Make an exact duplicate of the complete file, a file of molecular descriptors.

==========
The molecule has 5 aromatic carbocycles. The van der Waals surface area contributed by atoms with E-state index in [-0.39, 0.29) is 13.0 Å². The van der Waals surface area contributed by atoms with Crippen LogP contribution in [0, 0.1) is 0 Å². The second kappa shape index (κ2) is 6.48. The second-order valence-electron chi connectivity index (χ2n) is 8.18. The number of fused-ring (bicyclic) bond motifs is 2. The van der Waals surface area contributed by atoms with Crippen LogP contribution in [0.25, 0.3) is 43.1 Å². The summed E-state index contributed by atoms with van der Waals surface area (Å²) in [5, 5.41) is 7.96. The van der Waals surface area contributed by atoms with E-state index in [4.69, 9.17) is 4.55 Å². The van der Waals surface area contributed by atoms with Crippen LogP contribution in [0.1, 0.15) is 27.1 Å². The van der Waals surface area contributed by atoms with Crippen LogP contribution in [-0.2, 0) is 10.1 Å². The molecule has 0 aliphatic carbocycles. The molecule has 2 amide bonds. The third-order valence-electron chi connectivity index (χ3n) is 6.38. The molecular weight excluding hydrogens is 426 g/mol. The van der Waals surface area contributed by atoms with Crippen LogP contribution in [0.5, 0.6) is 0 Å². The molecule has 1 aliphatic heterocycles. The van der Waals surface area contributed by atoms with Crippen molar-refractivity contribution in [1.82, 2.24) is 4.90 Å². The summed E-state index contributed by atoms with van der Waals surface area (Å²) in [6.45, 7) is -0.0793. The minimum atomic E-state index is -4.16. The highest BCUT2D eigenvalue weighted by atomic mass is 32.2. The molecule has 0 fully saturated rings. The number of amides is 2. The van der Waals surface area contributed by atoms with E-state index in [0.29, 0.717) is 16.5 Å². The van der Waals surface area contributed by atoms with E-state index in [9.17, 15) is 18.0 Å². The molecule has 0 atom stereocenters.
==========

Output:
The molecule has 5 aromatic carbocycles. The van der Waals surface area contributed by atoms with E-state index in [-0.39, 0.29) is 13.0 Å². The van der Waals surface area contributed by atoms with Crippen LogP contribution in [0, 0.1) is 0 Å². The second kappa shape index (κ2) is 6.48. The second-order valence-electron chi connectivity index (χ2n) is 8.18. The number of fused-ring (bicyclic) bond motifs is 2. The van der Waals surface area contributed by atoms with Crippen LogP contribution in [0.25, 0.3) is 43.1 Å². The summed E-state index contributed by atoms with van der Waals surface area (Å²) in [5, 5.41) is 7.96. The van der Waals surface area contributed by atoms with E-state index in [4.69, 9.17) is 4.55 Å². The van der Waals surface area contributed by atoms with Crippen LogP contribution in [0.1, 0.15) is 27.1 Å². The van der Waals surface area contributed by atoms with Crippen LogP contribution in [-0.2, 0) is 10.1 Å². The molecule has 0 aliphatic carbocycles. The molecule has 2 amide bonds. The third-order valence-electron chi connectivity index (χ3n) is 6.38. The molecular weight excluding hydrogens is 426 g/mol. The van der Waals surface area contributed by atoms with Crippen LogP contribution in [0.5, 0.6) is 0 Å². The molecule has 1 aliphatic heterocycles. The van der Waals surface area contributed by atoms with Crippen molar-refractivity contribution in [1.82, 2.24) is 4.90 Å². The summed E-state index contributed by atoms with van der Waals surface area (Å²) in [6.45, 7) is -0.0793. The minimum atomic E-state index is -4.16. The highest BCUT2D eigenvalue weighted by atomic mass is 32.2. The molecule has 0 fully saturated rings. The number of amides is 2. The van der Waals surface area contributed by atoms with E-state index in [0.29, 0.717) is 16.5 Å². The van der Waals surface area contributed by atoms with E-state index in [9.17, 15) is 18.0 Å². The molecule has 0 atom stereocenters.